Jim Lovell March 25, 1928 Born in Cleveland, Ohio, Lovell graduated from the United States Naval Academy at Annapolis, Maryland with the class of 1952, and became a naval aviator. In 1958, he graduated from the United States Naval Test Pilot School with Class 20. He flew as the pilot of the Gemini 7 mission in December 1965 during which he and Borman spent two weeks in space, and conducted the first rendezvous in space, with Gemini 6A. In November 1966 he commanded the Gemini 12 mission with Buzz Aldrin as his pilot. He was the Command Module pilot on the Apollo 8 mission in December 1968, during which he, Borman and Bill Anders conducted the first crewed circumlunar mission. In April 1970 he became the first person fly in space four times, and the first to travel to the Moon twice, on the ill-fated Apollo 13 mission. [33][41]
  James McDivitt June 10, 1929 Born in Chicago, Illinois, McDivitt joined the USAF in 1951, and flew 145 combat missions in the Korean War. He received a Bachelor of Science degree in aeronautical engineering from the University of Michigan, graduating first in class in 1959. That year he also graduated from the USAF Experimental Test Pilot School with Class 59-C, and he graduated from the ARPS with Class I in 1960. He commanded the Gemini 4 mission during which White performed the first U.S. spacewalk. He was the first astronaut to command his first space mission. In March 1969, he commanded the Apollo 9 flight, which was the first crewed flight test of the Lunar Module and the complete set of Apollo flight hardware. He later became Manager of Lunar Landing Operations and was the Apollo Spacecraft Program Manager from 1969 to 1972. In February 1972 he was promoted to the rank of brigadier general, the first astronaut to reach that rank. He retired from NASA and the USAF later that year to pursue a career in the aviation industry, and became a senior vice president at Rockwell International. [33][42]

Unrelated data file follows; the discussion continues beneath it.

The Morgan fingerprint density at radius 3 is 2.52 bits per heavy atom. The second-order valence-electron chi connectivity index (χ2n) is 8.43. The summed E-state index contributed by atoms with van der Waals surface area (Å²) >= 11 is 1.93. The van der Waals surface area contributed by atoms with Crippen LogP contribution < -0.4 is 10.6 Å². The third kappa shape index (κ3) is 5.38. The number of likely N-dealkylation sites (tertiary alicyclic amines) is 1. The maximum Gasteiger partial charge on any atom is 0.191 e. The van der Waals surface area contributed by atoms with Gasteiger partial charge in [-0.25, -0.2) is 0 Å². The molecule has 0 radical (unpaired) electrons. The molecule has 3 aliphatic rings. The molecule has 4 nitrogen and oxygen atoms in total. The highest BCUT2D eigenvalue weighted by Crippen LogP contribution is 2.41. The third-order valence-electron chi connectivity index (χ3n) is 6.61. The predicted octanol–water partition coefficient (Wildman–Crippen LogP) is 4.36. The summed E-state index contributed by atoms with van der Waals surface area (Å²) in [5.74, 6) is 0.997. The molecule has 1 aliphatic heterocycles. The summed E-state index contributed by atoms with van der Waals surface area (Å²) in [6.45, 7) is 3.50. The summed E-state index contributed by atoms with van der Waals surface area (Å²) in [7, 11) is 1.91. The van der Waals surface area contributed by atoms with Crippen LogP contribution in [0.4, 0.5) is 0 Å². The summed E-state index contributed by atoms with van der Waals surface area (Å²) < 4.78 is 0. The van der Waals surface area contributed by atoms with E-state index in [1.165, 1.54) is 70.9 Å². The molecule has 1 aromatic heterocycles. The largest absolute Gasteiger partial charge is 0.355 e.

Elliot See July 23, 1927 February 28, 1966 Born in Dallas, Texas, See graduated from the United States Merchant Marine Academy (USMMA) in 1949 with a Bachelor of Science degree in marine engineering, and a commission in the United States Naval Reserve. That year he joined General Electric. He served on active duty with the U.S. Navy from 1953 to 1956, then rejoined General Electric, becoming a test pilot. He earned a Master of Science degree in engineering from the University of California in Los Angeles in 1962. See was chosen as the command pilot of Gemini 9, but died in a T-38 plane crash less than four months before launch. [33][43]
  Tom Stafford September 17, 1930 Born in Weatherford, Oklahoma, Stafford graduated from the United States Naval Academy at Annapolis, Maryland with the class of 1952, and joined the USAF. He graduated from the USAF Experimental Test Pilot School with Class 58-C. He made his first spaceflight in December 1965 as the pilot of Gemini 6A, which made the first space rendezvous, with Gemini 7. In June of the following year he commanded Gemini 9A. In 1969, Stafford was the Commander of Apollo 10, the second crewed mission to orbit the Moon and the first to fly a Lunar Module in lunar orbit, descending to an altitude of 9 miles (14 km) above its surface. On the return to Earth, the Apollo 10 spacecraft achieved a speed of 24,791 miles per hour (39,897 km/h), setting the record for the fastest speed achieved by human beings. In 1975, Stafford was the commander of the Apollo-Soyuz Test Project flight, the first joint U.S.-Soviet space mission. He was a brigadier general at the time of the mission, becoming the first general officer to fly in space, as well as the first member of his Naval Academy class to pin on the first, second, and third stars of a general officer. [33][44][45]